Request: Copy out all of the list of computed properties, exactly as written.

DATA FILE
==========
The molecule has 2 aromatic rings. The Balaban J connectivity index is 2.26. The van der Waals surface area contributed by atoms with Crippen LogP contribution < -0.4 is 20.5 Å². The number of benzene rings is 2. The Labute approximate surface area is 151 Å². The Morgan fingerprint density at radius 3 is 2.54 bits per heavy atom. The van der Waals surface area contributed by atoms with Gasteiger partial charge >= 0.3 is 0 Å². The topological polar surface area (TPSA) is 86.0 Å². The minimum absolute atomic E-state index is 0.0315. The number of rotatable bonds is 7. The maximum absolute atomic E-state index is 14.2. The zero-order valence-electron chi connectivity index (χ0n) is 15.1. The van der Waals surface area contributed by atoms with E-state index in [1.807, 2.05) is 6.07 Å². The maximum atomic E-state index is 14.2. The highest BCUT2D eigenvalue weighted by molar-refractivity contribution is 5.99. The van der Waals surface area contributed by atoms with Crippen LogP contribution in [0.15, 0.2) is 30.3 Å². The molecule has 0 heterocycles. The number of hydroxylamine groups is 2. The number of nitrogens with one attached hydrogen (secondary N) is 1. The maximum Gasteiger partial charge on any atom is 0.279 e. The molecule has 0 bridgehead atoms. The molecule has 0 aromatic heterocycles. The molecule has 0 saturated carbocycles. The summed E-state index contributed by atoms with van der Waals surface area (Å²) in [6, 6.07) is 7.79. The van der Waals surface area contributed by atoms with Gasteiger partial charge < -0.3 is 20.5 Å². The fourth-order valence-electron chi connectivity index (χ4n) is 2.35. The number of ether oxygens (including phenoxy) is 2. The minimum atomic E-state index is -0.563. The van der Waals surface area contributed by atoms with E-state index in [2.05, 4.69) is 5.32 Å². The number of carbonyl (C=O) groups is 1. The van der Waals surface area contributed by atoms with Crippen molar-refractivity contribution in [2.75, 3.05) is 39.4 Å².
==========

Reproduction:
The molecule has 2 aromatic rings. The Balaban J connectivity index is 2.26. The van der Waals surface area contributed by atoms with Crippen LogP contribution < -0.4 is 20.5 Å². The number of benzene rings is 2. The Labute approximate surface area is 151 Å². The Morgan fingerprint density at radius 3 is 2.54 bits per heavy atom. The van der Waals surface area contributed by atoms with Gasteiger partial charge >= 0.3 is 0 Å². The topological polar surface area (TPSA) is 86.0 Å². The minimum absolute atomic E-state index is 0.0315. The number of rotatable bonds is 7. The maximum absolute atomic E-state index is 14.2. The zero-order valence-electron chi connectivity index (χ0n) is 15.1. The van der Waals surface area contributed by atoms with E-state index in [1.807, 2.05) is 6.07 Å². The maximum atomic E-state index is 14.2. The highest BCUT2D eigenvalue weighted by molar-refractivity contribution is 5.99. The van der Waals surface area contributed by atoms with Crippen LogP contribution in [0.15, 0.2) is 30.3 Å². The molecule has 0 heterocycles. The number of hydroxylamine groups is 2. The number of nitrogens with one attached hydrogen (secondary N) is 1. The maximum Gasteiger partial charge on any atom is 0.279 e. The molecule has 0 bridgehead atoms. The molecule has 0 aromatic heterocycles. The molecule has 0 saturated carbocycles. The summed E-state index contributed by atoms with van der Waals surface area (Å²) in [6, 6.07) is 7.79. The van der Waals surface area contributed by atoms with Gasteiger partial charge < -0.3 is 20.5 Å². The fourth-order valence-electron chi connectivity index (χ4n) is 2.35. The number of ether oxygens (including phenoxy) is 2. The minimum atomic E-state index is -0.563. The van der Waals surface area contributed by atoms with E-state index in [2.05, 4.69) is 5.32 Å². The number of carbonyl (C=O) groups is 1. The van der Waals surface area contributed by atoms with Crippen molar-refractivity contribution in [2.75, 3.05) is 39.4 Å².